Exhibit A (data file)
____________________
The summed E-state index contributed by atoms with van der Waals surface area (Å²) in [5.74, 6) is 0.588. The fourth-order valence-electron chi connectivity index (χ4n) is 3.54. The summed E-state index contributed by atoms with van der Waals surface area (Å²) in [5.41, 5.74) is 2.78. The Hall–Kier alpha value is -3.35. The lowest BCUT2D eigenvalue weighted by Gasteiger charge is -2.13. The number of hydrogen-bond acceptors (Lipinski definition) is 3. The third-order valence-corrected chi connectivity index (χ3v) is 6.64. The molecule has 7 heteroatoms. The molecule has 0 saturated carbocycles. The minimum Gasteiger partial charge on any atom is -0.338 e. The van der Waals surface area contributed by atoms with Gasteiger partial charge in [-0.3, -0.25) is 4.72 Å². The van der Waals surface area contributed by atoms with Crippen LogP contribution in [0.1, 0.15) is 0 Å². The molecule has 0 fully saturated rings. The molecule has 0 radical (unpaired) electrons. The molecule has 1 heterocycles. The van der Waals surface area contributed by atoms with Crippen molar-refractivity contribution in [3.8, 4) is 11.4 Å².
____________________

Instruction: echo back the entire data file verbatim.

The summed E-state index contributed by atoms with van der Waals surface area (Å²) in [5.74, 6) is 0.588. The fourth-order valence-electron chi connectivity index (χ4n) is 3.54. The summed E-state index contributed by atoms with van der Waals surface area (Å²) in [5.41, 5.74) is 2.78. The Hall–Kier alpha value is -3.35. The lowest BCUT2D eigenvalue weighted by Gasteiger charge is -2.13. The number of hydrogen-bond acceptors (Lipinski definition) is 3. The third-order valence-corrected chi connectivity index (χ3v) is 6.64. The molecule has 7 heteroatoms. The molecule has 0 saturated carbocycles. The minimum Gasteiger partial charge on any atom is -0.338 e. The van der Waals surface area contributed by atoms with Gasteiger partial charge in [-0.3, -0.25) is 4.72 Å². The van der Waals surface area contributed by atoms with Crippen LogP contribution in [0.1, 0.15) is 0 Å². The molecule has 0 fully saturated rings. The molecule has 0 radical (unpaired) electrons. The molecule has 1 heterocycles. The van der Waals surface area contributed by atoms with Crippen molar-refractivity contribution in [3.8, 4) is 11.4 Å².